[Foundation-l] How Kul is that?
effe iets anders
effeietsanders at gmail.com
Thu Feb 7 09:05:51 UTC 2008
Sometimes I wonder about why you send certain emails. You sent this
out of the blue, very confusing (maybe not to you, but that is quite
common to the people who write it) email that suggests that you tried
to write a personal advice to Kul. However, you did not send it to
him, but to the foundation-l mailinglist. A public list, of which I am
not even sure all foundation employees read all posts (I actually hope
they don't because if they do, they spend a lot of time on it in which
they could do probably more useful stuff).
If you want to write an advice to Kul, please just send it to *him*.
Maybe the problem was you could not locate his email address on the
Foundation website, which is indeed not good, but if you would have
sent it to the contact address on the contact page,
http://wikimediafoundation.org/wiki/Contact_us , I am confident they
would have forwarded it appropriately.
However, your email does, except for it's shape and wordings, suggest
more that it is all about making a point to the community, that you
want to start a discussion. If you want to do so, maybe it's more
useful to just write it a little more general, and make the topic a
little more clearer: you want that the WMF researches the
possibilities of advertizements. In that way we could have a more open
discussion about the topic :)
Best regards, Eia
2008/2/7, simonpedia <simon op cols.com.au>:
> Or should I say, How is that, Kul?
> Look mate (I hope you don't mind me calling you this, as I've been in your
> position too many times),
> I understand that you have a rod up your back created by the Foundation's
> philosophy. So can I throw in a few heresies here, and a direct comparison
> with Rotary, as it's a philanthropic whose Foundation's philosophy (I think)
> is not dissimilar to the WMF's.
> The WMF's founders are no doubt innovators; they have created a "new star"
> which has tens of thousands of people's hopes up. But they are not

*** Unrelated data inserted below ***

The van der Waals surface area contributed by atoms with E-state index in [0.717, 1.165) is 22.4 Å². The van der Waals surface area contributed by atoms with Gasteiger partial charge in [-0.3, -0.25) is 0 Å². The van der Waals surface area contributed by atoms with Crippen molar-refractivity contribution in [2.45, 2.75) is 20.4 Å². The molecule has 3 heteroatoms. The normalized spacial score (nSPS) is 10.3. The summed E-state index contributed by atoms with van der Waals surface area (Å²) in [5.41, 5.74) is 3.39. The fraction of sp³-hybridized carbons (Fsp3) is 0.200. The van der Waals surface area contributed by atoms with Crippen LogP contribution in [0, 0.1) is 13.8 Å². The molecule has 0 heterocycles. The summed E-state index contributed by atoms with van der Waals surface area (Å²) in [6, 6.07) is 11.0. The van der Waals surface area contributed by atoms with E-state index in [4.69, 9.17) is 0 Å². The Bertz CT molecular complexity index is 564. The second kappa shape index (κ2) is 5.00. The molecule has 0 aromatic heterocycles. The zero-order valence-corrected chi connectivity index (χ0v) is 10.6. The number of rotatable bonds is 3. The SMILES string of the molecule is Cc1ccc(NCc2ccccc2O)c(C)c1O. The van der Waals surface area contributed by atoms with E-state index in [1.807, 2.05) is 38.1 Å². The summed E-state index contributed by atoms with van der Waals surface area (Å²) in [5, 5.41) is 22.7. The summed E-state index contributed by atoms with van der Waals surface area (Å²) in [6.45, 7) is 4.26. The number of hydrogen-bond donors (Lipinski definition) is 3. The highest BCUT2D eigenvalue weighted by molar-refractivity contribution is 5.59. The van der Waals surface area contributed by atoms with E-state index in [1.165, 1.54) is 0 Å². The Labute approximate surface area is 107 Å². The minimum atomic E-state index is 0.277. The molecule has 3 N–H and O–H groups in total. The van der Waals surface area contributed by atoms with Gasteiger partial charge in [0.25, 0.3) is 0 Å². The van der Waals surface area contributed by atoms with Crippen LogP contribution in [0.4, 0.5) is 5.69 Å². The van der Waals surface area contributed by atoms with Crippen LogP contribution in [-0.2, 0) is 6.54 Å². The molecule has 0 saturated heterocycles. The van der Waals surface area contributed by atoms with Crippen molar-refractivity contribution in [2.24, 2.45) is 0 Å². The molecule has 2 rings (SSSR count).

> Entrepreneurs, they are Philanthropists. At least, by their actions, that is
> how they see themselves. The problem here is that they sit on the combined
> goodwill of their star gazers without shifting economic resources out of an
> area of lower, into an area of higher, productivity and greater yield"
> (using J,B. Say's definition: around 1800 "The Entrepreneur shifts economic
> resources out of an area of lower and into an area of higher productivity
> and greater yield")
> The only people making money (yielding) out of Wikipedia, etc are PR
> companies who charge their customers for keeping their articles current. If
> you'd like some ammunition for this argument I can provide it. The founder's
> honest beliefs have led to the time consuming distraction of gaining revenue
> via lots of little donations; quite logical if you are a philanthropist. But
> even Rotary produces magazines and newsletters around which they (and their
> chapter's publishers) wrap advertising revenue. And I would never suggest
> that these ads would be sold on the basis of the content produced. This is a
> point of contention for every publisher and, whether it's admitted or not at
> the moment, this is a business that the WMF is in.
> So until the attitudes change, which they undoubtedly will, if for no other
> reason than to acknowledge that some volunteers around here know so much
> more about a subject than PR professionals and should be paid accordingly, I
> can only hope that the donor meetings serve good food and are entertaining.
> In the meantime, as an experiment in how much time and money is lost in
> asking for donations instead of simply offering a space for a dollar
> figure/month or minute, why don't you just test the water and ask an
> advertising agency how much for just the one spot ?
> The board should at least be informed as to what they are saying NO to these
> We can see that good talent is everywhere. If we consider Erik's elevation
> to a high rank as an example of a process in action, then Germany is made
> poorer by him not having had an apprentice, who steps in to fill his old
> role. This is the point I'm trying to make. Go outside the community and
> you're bringing in professionals like yourself. That's great. But be aware
> that this is a new form of philanthropy. Wikimedians don't need "a service"
> provided to them other than a decent technical infrastructure, and treating
> their work as anything but professional is denigrating. So they need proof,
> and hope that if they work hard, they might be elevated too. Enough heresy
> for today. Good luck. simon
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